It was a labor of love to write 'Labor Day'

The Fresno BeeFebruary 1, 2014 

Author Joyce Maynard at her home in Mill Valley. She says "Labor Day" took her only 10 days, but that's not typical for her.

THE SACRAMENTO BEE FILE

It took Joyce Maynard only 10 days to write "Labor Day," the New York Times best-selling novel that serves as the basis for the movie of the same name that opened Friday.

That kind of speedy production isn't typical.

"I don't want people out there, who are trying to write a book, to get the wrong idea. I have been writing for 42 years and they didn't all come out this way. My new book took two years to write," Maynard says.

Had you asked Maynard the day before she started writing "Labor Day" — the tale of a reclusive single mom, her 13-year-old son and the man who comes into their lives on one warm Labor Day weekend, she would have had no idea such a story was in her. She woke up one morning with the idea and the book flowed out of her. She didn't even know how it would end, she just knew it was a story she had to write. She felt like she was taking dictation from the young boy at the heart of her story.

"Labor Day" is one of 15 books written by Maynard. She's also amassed a huge volume of essays and newspaper columns — often about family and parenting — all written with great candor. She's been on the staff of The New York Times and written the weekly syndicated column "Domestic Affairs,"

This is the second Maynard novel turned into a film. Her 1992 novel, "To Die For," became the 1995 production starring Nicole Kidman, Matt Dillon, Joaquin Phoenix and Casey Affleck that was directed by Gus Van Sant. Just like "To Die For," Maynard opted not to adapt "Labor Day" into a screenplay. That task went to director Jason Reitman.

"Giving up the book for someone else to adapt is like seeing your children go out in the world. It's something that has to be done and it would be worse if you didn't let go," Maynard says. "I love the way this movie gives a picture of a simpler time when no one is always checking their cellphone. It's an old-fashioned love story."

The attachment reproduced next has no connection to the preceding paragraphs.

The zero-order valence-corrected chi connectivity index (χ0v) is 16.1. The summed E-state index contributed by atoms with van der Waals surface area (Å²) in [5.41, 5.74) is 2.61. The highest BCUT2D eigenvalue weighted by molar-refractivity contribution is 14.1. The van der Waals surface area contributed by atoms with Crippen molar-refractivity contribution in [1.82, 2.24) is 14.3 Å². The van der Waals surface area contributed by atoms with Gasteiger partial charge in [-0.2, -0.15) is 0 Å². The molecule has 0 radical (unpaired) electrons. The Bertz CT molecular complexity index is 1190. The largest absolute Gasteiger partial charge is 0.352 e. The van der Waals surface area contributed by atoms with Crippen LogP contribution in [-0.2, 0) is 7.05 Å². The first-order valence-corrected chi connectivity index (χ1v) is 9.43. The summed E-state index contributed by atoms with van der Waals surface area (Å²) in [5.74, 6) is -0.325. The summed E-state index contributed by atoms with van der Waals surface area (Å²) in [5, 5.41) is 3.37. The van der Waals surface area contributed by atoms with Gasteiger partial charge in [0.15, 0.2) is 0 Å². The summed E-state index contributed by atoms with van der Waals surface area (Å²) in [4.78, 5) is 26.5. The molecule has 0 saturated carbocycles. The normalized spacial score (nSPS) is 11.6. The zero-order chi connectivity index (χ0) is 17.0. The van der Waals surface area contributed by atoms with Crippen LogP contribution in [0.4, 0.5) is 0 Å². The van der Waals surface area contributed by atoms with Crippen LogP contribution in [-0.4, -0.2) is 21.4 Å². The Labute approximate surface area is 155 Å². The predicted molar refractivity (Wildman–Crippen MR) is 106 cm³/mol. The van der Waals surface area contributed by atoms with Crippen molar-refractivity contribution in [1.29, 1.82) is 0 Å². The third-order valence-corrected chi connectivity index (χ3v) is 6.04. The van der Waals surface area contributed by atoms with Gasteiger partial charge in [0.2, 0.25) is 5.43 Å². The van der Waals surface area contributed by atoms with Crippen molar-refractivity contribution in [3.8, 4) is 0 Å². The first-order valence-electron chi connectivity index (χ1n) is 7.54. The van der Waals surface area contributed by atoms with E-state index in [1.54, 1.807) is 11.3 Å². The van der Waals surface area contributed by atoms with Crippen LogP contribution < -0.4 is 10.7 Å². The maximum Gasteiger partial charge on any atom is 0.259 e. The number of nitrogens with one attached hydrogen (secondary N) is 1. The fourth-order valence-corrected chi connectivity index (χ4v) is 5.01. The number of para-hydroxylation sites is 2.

She felt confident Reitman would do a good job with the adaptation because of the skill he showed with the Oscar-nominated script for "Up in the Air." It didn't hurt that after reading "Labor Day," Reitman told Maynard that he cried and wanted to learn how to properly make a pie.

The cooking request comes from one of the biggest moments in the book and movie. As Maynard learned from her mother, it's not the filling and the ingredients that make the desert, it's the way the dough is handled.

"When I was writing the book, I wanted to give a physical picture of tenderness. There's nothing more personal than the gift of homemade food," Maynard says.

When Maynard's writing, she hears the voices of the characters in her head. They weren't the same voices as the actors in the movie, but the author has no complaints about having Kate Winslet and Josh Brolin say her words. She's even more excited about the casting of Gattlin Griffith as the youngster at the middle of the unusual relationship that unfolds.

Maynard was in Lake Atitlan, Guatemala, Friday when the movie opened, where she has been teaching a workshop for 15 years. She calls the annual visit a "labor of love."

"I like to help people tell their story. The biggest concern most people have is that they are afraid of what other people will think," she says. "I tell them everybody should own his or her story. Otherwise, don't tell the story."

 

TV and movie critic Rick Bentley can be reached at (559) 441-6355, rbentley@fresnobee.com or @RickBentley1 on Twitter. Read his blog at fresnobeehive.com.

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